Neighbors could hear the obscenities shouted from the fourth story window on the eve of the New Year. Couples shuffle back from dinner reservations and small children cling tightly to their mother's hand. All who come back are coming back before midnight. And all could hear the profanities that hang in balance from the fourth story window above. Ugly words that suck out every morsel of air inside until the window must open, again and again.
In some twisted way, it's rather poetic that they couldn't have a quiet night on the eve that's measured in promises and new horizons. They couldn't simply eat their steak dinner and store-bought cocktail shrimp. They couldn't simply watch the shimmering ball drop in Times Square on television as Frank Sinatra's voice travels to living rooms nationwide.
I want to wake up in a city that doesn't sleep
And find I'm king of the hill
Top of the heap
That would have been too easy. Instead, they continue the same argument they have been having for two weeks, spiraling further and further into an abyss of meaningless anger, utter irrationality, and pervasive impulsivity.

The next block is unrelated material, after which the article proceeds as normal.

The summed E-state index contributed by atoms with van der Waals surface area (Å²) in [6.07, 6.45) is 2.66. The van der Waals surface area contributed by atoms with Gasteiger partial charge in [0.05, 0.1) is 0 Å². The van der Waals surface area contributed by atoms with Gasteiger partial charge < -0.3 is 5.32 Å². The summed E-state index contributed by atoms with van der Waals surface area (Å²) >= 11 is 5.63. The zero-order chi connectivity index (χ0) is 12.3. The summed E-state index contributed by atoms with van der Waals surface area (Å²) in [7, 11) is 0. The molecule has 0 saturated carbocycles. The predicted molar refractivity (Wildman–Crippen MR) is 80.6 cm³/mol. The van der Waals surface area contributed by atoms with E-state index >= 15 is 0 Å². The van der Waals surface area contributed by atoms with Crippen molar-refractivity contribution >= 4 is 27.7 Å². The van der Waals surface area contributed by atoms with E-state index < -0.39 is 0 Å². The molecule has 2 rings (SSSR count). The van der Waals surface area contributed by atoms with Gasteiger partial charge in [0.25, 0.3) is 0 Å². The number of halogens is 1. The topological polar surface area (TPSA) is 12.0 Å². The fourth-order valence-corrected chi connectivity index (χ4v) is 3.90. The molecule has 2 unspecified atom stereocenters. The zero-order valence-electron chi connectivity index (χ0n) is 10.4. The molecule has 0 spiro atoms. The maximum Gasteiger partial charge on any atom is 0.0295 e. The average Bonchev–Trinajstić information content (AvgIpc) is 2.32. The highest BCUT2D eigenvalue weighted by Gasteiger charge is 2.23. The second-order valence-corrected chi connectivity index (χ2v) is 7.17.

Doors slam shut. Voices are drowned out by shaky sobs as midnight ascends upon them, an invisible marker of time, missing them entirely. When the clock strikes twelve and the ball drops, their night is obliterated into shattered pieces.
Come early morning, the sun rises, as the sun always does, and they are nestled in bed, side by side. They are pulling one another close as the dawn of a new day comes into view.
Lauren Suval studied print journalism and psychology at Hofstra University, and she is a writer based in New York. Her work has been featured on Psych Central, Thought Catalog, Catapult Community, and other online publications. Lauren's e-book “Coping With Life’s Clutter” and her latest book, “The Art Of Nostalgia,” a collection of personal essays, can both be found on Amazon. She loves to be followed on Twitter @LaurenSuval and on Facebook @LaurenSuvalWriting.